The production, originally from La Monnaie in Brussels, is by Àlex Ollé and Valentina Carrasco, artistic directors of the Catalan theatre group La Fura dels Baus - they will be back in the autumn to create a new production of Norma for the ROH. The red sludge element is apparently inspired by the devastating spillage in Hungary in 2010 - representing fate, for who can assert the existence of free will against chemical contamination? Yet it's not overstated; there are spectacular visual results, but one never feels bashed over the head with a "concept". It's an organic part of the opera's philosophical thrust, one that in the end belongs as much Enescu and his librettist Edmond Fleg as to Sophocles. The Sphinx asks not her original riddle that traces a human's life from four legs to two to three; instead, Fleg has her demand, "Who or what is greater than destiny?" The answer remains the same: mankind. We must transcend our fate and - red sludge apart - we can.

So the billion-pound question is: why is this opera not performed more often? Well, it's huge; people don't know it, so it's a risk; you need a world-class cast like this one; and perhaps it's simply that with a world premiere in 1936, when the world was on its way to hell, it was doomed to have to wait twenty years for resuscitation. And then there was the Iron Curtain to contend with. Enescu's musical language is organic to its own land much in the way that Bartók's is organic to Hungary, but it's one that was not enhanced by wide familiarity beyond; besides, come the 1950s, the dominance of serialism was squeezing out many alternative compositional approaches, which then remained underappreciated for several decades. In Romania Enescu is more than a national hero (I can scarcely believe the stats here for yesterday's preview piece), but blowing his trumpet abroad has never been easy. Perhaps that was the red sludge of fate. Or perhaps he was ahead of his time. Perhaps his time is now. 

Go and see this right away if you possibly can. Five more performances, ticket availability still quite good and prices not astronomical (you can get a very good seat for around £65 and top price is £85). All details and booking here.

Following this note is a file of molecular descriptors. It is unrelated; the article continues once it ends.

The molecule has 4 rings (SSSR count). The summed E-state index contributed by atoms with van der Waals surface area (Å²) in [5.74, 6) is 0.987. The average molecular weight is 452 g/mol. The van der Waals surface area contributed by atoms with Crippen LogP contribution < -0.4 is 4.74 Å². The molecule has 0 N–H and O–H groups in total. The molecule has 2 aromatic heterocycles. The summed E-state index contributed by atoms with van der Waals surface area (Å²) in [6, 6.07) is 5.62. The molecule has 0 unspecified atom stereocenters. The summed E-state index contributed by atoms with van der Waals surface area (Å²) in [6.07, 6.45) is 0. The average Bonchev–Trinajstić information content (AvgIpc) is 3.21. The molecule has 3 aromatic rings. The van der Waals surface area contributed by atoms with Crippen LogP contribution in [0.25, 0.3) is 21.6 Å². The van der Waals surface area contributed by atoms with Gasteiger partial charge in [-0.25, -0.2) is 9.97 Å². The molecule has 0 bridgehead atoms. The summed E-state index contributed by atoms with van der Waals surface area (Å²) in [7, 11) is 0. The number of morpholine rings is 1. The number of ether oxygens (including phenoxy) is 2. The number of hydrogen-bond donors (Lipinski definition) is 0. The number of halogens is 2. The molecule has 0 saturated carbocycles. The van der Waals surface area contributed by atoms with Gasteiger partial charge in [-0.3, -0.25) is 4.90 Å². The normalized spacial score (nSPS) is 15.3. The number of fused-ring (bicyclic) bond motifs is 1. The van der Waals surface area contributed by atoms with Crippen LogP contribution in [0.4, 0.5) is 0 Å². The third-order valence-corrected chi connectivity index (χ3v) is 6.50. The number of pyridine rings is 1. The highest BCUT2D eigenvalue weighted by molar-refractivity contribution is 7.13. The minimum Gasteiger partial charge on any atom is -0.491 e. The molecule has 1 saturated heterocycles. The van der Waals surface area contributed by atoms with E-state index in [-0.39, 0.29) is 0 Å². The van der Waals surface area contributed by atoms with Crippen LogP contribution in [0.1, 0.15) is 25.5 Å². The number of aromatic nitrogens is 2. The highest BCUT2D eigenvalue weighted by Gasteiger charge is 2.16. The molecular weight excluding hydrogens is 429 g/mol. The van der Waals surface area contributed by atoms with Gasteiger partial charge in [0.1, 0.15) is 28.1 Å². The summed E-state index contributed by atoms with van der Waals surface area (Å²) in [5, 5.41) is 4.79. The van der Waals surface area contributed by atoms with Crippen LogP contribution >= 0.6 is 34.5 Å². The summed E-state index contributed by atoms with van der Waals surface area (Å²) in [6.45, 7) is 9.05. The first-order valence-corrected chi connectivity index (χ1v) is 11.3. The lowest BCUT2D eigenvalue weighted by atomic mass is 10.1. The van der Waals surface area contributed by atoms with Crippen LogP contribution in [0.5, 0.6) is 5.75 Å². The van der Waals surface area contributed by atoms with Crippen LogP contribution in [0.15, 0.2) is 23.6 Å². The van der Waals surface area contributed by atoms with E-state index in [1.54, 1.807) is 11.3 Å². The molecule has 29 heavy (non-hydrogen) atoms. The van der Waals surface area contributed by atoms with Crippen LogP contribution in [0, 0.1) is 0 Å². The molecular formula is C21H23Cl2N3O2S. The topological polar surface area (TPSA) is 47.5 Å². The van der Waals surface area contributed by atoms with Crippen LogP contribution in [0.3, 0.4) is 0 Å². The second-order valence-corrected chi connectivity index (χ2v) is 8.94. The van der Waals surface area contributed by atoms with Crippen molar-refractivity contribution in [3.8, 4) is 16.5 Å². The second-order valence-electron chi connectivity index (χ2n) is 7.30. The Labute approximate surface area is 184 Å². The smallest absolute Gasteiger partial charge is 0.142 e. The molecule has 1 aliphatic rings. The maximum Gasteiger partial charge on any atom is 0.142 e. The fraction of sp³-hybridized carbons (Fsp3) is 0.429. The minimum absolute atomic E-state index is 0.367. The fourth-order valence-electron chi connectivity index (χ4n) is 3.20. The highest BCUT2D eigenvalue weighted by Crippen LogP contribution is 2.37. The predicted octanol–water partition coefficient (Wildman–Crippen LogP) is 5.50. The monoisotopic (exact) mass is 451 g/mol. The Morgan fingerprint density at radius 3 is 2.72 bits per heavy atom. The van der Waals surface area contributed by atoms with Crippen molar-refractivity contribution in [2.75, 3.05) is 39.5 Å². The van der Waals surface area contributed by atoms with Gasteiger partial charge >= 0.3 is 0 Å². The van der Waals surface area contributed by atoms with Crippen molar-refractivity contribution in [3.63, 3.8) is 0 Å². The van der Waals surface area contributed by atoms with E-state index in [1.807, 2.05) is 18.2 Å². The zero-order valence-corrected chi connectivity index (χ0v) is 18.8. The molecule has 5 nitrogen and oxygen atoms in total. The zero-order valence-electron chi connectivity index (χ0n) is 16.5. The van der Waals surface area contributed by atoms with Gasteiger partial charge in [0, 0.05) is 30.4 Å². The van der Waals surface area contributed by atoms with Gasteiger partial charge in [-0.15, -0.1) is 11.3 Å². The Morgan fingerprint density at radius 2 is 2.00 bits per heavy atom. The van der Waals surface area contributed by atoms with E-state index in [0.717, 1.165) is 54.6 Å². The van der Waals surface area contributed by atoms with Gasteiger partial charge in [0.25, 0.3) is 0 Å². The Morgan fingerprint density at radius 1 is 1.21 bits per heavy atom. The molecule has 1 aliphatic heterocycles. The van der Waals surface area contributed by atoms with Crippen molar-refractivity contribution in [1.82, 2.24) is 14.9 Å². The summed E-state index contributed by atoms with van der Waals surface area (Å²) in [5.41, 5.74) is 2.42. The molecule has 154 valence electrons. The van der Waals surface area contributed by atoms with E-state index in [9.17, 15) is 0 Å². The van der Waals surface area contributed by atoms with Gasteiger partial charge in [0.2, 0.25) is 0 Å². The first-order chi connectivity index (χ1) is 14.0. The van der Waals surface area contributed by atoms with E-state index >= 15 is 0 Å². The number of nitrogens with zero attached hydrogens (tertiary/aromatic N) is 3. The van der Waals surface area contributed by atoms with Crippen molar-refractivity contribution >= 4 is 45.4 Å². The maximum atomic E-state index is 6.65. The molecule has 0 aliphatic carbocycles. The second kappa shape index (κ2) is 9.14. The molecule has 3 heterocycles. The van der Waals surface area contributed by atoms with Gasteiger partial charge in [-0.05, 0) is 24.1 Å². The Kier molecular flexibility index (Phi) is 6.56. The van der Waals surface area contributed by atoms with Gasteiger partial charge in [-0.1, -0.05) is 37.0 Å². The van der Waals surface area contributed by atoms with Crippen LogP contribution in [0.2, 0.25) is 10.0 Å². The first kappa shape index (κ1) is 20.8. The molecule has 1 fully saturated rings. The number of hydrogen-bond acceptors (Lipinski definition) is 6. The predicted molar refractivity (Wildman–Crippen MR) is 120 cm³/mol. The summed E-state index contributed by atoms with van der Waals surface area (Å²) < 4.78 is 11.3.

Oedipus (Johan Reuter) walks away into the light. Photo: (c) Royal Opera House, by Clive Barda

Monday, May 23, 2016

Vivat Enescu

George Enescu's only opera, his magnum opus Oedipe, opens at the ROH tonight for the first time ever. I adore Enescu and have a massive poster of him from the Enescu Festival in Bucharest above my piano. Wrote the following for the Indy...



Some figures in the artistic world seem to have enough talent to fuel four ordinary beings. One such is the utterly remarkable George Enescu: composer, pianist, violinist, conductor and teacher, assuredly the most celebrated musician ever to have come out of Romania. His life is worthy of a Hollywood blockbuster, riven with personal tragedy, closing in exile. And his opera Oedipe, which he considered his masterpiece, is only now to be staged for the first time at the Royal Opera House, 80 years after its world premiere.

Enescu was born in 1881 in a Romanian village named Liveni, which has since been renamed after him. Aged three he was captivated by the sound of the violin and the folk music of his native land. He soon emerged as a child prodigy and at the tender age of seven was sent to study music in Vienna. Later he headed for the Paris Conservatoire, where he became a composition pupil of Jules Massenet and subsequently Gabriel Fauré; his Romanian Poem was performed at Paris’s Concerts Colonne when he was 17.

At first he divided his time between Paris and Bucharest. In the latter, the young musician became a favourite of Queen Elisabeth of Romania in her guise as the poet and patron Carmen Sylva, and he set some of her poems to music. In the former, his violin students numbered such then-budding stars as Yehudi Menuhin, Ida Haendel, Ivry Gitlis and Arthur Grumiaux. Menuhin declared: “To me, Enescu is the most extraordinary human being, the greatest musician, and the most powerful influence someone has ever had over me.”

Enescu. Photo: http://festivalenescu.ro/en/george-enescu/
As for influences on Enescu, these were exceptionally varied. He was fortunate enough to be born into a turbulent time in musical creativity; composers everywhere were seeking a new individuality, often to free themselves from the overwhelming impact of Wagner. This was especially true in Paris, where Fauré encouraged his pupils to find musical voices that were uniquely their own.

Enescu was no exception. His music bears hints of Wagner, but also of Debussy and of the distinctive harmonic and rhythmic language of Romanian folk music; and his technical mastery of his instruments led him to challenge his performers mightily in that department. His compositions, including the Romanian Rhapsodies, giant symphonies and some intense, startlingly original chamber music and piano works, pack a punch with their ceaseless flow of ideas.

His magnum opus, though, was Oedipe, his sole opera: an ambitious, larger-than-life musical canvas that follows the life of Oedipus from birth through the Theban tragedy to a transcendent final death scene. It incorporates myriad styles: melodrama-like declamation rubs shoulders with almost filmic scene painting and shimmering impressionistic effects akin to Debussy. There’s even one note on the musical saw, representing the death of the Sphinx.